How Does Laser Tattoo Removal Actually Work?

How Does Laser Tattoo Removal Actually Work?

How Laser Tattoo Removal Works

Laser tattoo removal is the safest and most efficient option for tattoo removal. Over the last decade, laser removal clinics have begun popping up in towns all over the country. There’s even one in Witchita for crying out loud!


If you are considering tattoo removal you may be curious as to how the procedure works. This article is a breakdown of the laser tattoo removal process, showing the professional methods at work.

The Basic Removal Process

During the treatment, the technician guides a laser over the area of the tattoo. This burns and shatters the ink particles. The laser rapidly pulsates at a high temperature which breaks up the ink particles settled within your skin. Once this is done, your skin begins to repair itself and flushes the ink out of your system.

The laser that practitioners use in this process is a Q-switch laser or an ultra pulse laser. They deliver a very high-temperature blast at rapid speed. This blast expands the ink particles quickly enough that some of the skin around it remains cool. The combination of hot-cold is what breaks up the ink fragments whilst leaving the surrounding skin undamaged.


The laser works on a scale of picoseconds, a speed that is also crucial to breaking up the ink particles. This process, of photothermolysis, also works with hair removal.

The particles are then taken to the liver by white blood cells. This process takes roughly six weeks. The wait between each appointment gives your body the chance to do its work. It is important to leave enough time for your body to heal after exposure to extremely high temperatures. Rushing a treatment will end in scarred skin.

Removal In-Brief

  • A laser breaks the ink particles in the tattoo
  • As the skin heals the ink particles are flushed away
  • The skin is left to fully heal before each session
  • This process is repeated until the tattoo is no longer visible.

Wavelengths for Tattoo Removal

Popular Wavelengths for Tattoo Removal

The ink that is used for tattoos contains particles that are almost impossible for white blood cells to remove. This is why lasers are required to remove the color from the skin. 

Different ink colors absorb and reflect different wavelengths of light. As a result, most practitioners will alternate lasers depending on which color ink they are targeting. For example, a green laser is excellent for targeting red ink particles but not so good at targeting blue ink particles.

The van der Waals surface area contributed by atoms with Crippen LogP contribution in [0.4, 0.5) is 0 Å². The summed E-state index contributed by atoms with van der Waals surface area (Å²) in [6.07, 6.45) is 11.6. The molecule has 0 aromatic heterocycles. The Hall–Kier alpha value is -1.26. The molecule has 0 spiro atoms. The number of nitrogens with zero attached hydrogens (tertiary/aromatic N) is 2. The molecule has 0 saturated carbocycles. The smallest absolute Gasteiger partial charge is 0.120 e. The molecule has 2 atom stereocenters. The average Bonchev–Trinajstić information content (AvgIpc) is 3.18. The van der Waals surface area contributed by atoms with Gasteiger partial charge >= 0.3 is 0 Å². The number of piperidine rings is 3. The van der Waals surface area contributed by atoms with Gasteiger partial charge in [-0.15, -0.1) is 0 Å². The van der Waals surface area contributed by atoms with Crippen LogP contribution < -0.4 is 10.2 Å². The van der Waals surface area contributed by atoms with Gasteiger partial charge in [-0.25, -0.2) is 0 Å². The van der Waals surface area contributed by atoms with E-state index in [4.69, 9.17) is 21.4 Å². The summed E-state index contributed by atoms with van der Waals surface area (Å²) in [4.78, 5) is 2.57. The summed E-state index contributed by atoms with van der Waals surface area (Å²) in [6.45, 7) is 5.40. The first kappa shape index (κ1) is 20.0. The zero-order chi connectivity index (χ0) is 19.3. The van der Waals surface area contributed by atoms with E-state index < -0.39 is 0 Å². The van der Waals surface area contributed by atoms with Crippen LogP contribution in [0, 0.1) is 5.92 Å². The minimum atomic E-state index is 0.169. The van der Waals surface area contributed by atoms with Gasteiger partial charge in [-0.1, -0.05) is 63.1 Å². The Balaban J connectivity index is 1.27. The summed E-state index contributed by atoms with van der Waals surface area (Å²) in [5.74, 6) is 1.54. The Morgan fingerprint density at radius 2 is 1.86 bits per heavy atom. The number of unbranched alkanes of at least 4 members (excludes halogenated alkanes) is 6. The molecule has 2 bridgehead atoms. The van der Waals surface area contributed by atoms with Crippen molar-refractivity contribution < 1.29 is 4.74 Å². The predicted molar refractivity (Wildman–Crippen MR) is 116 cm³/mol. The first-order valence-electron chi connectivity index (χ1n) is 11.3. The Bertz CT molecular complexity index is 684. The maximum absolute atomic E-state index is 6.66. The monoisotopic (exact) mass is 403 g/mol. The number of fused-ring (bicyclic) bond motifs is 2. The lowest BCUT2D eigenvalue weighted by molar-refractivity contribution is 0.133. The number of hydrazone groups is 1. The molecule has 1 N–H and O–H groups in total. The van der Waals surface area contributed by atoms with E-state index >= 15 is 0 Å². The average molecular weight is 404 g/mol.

The majority of tattoos can be removed using a selection of two or three laser sizes: 532, 694, and 1064 nanometres are the most effective (as shown below). There are additional wavelengths used by certain practitioners such as 755 nm – with this laser the process is the same but some consider it more useful for treating rare ink colors such as bright blue.

The Need for Multiple Treatments

As we have mentioned already, the tattoo removal process requires several visits to the table. This includes 5 to 6-week breaks in between appointments. All in all, removing a tattoo can take the best part of a year. 

Multiple treatments are necessary because tattoo ink is difficult to erase and requires more than one treatment session. The ink of a tattoo goes several layers deep into the skin making it impossible for the laser to reach in one shot, especially when you factor in the tissue scarring that would be involved in that much laser contact. It is crucial that the skin has time to heal in order for the removal to be unnoticeable.

Tattoo removal is becoming cheaper, quicker, and more sophisticated than ever before. However, it is still a major surgical process that puts your skin under severe pressure. For that reason, it will never be an overnight quick fix situation. It is also important to remember that it requires the diligent work of trained professionals and as such will always be worth investing in well-respected technicians.

Written by
Peter Smith
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Peter Smith

Peter Smith is a professional writer who has been writing about the tattoo removal industry for the past five years. He also writes on vehicle safety, budget travel, and cultural issues. He lives with his family on the West Coast of America.

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